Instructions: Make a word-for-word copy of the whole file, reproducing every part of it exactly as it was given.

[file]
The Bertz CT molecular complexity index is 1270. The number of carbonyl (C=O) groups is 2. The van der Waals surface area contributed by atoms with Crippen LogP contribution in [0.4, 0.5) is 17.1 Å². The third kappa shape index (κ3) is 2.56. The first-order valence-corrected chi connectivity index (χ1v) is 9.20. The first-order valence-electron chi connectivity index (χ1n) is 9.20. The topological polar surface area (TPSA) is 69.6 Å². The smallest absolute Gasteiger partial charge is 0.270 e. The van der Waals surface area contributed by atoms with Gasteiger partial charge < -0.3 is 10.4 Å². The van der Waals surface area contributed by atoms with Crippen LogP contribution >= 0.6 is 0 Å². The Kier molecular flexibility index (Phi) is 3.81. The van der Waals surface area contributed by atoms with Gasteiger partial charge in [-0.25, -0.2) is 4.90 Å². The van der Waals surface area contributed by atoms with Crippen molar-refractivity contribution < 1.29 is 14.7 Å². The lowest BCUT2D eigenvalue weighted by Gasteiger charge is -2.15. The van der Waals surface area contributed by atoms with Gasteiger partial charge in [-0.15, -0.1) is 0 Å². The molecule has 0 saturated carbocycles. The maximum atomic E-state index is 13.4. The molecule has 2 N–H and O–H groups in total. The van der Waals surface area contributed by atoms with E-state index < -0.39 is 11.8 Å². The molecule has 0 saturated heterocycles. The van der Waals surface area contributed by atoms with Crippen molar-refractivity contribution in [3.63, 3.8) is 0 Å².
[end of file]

The Bertz CT molecular complexity index is 1270. The number of carbonyl (C=O) groups is 2. The van der Waals surface area contributed by atoms with Crippen LogP contribution in [0.4, 0.5) is 17.1 Å². The third kappa shape index (κ3) is 2.56. The first-order valence-corrected chi connectivity index (χ1v) is 9.20. The first-order valence-electron chi connectivity index (χ1n) is 9.20. The topological polar surface area (TPSA) is 69.6 Å². The smallest absolute Gasteiger partial charge is 0.270 e. The van der Waals surface area contributed by atoms with Gasteiger partial charge < -0.3 is 10.4 Å². The van der Waals surface area contributed by atoms with Crippen LogP contribution >= 0.6 is 0 Å². The Kier molecular flexibility index (Phi) is 3.81. The van der Waals surface area contributed by atoms with Gasteiger partial charge in [-0.25, -0.2) is 4.90 Å². The van der Waals surface area contributed by atoms with Crippen molar-refractivity contribution < 1.29 is 14.7 Å². The lowest BCUT2D eigenvalue weighted by Gasteiger charge is -2.15. The van der Waals surface area contributed by atoms with Gasteiger partial charge in [-0.15, -0.1) is 0 Å². The molecule has 0 saturated carbocycles. The maximum atomic E-state index is 13.4. The molecule has 2 N–H and O–H groups in total. The van der Waals surface area contributed by atoms with E-state index < -0.39 is 11.8 Å². The molecule has 0 saturated heterocycles. The van der Waals surface area contributed by atoms with Crippen molar-refractivity contribution in [3.63, 3.8) is 0 Å².